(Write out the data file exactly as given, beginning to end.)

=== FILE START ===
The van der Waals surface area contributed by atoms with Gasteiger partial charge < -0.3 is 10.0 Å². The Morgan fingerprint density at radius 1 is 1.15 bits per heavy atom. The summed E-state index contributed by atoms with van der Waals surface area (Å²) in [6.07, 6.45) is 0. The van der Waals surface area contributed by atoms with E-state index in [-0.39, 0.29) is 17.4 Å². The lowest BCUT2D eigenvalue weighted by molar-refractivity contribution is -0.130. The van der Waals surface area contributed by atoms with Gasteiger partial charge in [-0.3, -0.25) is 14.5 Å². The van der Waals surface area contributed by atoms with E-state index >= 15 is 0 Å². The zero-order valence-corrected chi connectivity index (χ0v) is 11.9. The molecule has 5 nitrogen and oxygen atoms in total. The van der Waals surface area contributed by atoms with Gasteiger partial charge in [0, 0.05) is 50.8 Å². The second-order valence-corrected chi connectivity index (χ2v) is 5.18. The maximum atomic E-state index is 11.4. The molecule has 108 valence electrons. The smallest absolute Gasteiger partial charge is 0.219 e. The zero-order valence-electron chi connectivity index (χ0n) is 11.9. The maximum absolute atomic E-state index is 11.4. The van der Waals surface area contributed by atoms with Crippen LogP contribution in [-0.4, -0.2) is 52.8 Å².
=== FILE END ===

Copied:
The van der Waals surface area contributed by atoms with Gasteiger partial charge < -0.3 is 10.0 Å². The Morgan fingerprint density at radius 1 is 1.15 bits per heavy atom. The summed E-state index contributed by atoms with van der Waals surface area (Å²) in [6.07, 6.45) is 0. The van der Waals surface area contributed by atoms with E-state index in [-0.39, 0.29) is 17.4 Å². The lowest BCUT2D eigenvalue weighted by molar-refractivity contribution is -0.130. The van der Waals surface area contributed by atoms with Gasteiger partial charge in [-0.3, -0.25) is 14.5 Å². The van der Waals surface area contributed by atoms with E-state index >= 15 is 0 Å². The zero-order valence-corrected chi connectivity index (χ0v) is 11.9. The molecule has 5 nitrogen and oxygen atoms in total. The van der Waals surface area contributed by atoms with Gasteiger partial charge in [0, 0.05) is 50.8 Å². The second-order valence-corrected chi connectivity index (χ2v) is 5.18. The maximum atomic E-state index is 11.4. The molecule has 108 valence electrons. The smallest absolute Gasteiger partial charge is 0.219 e. The zero-order valence-electron chi connectivity index (χ0n) is 11.9. The maximum absolute atomic E-state index is 11.4. The van der Waals surface area contributed by atoms with Crippen LogP contribution in [-0.4, -0.2) is 52.8 Å².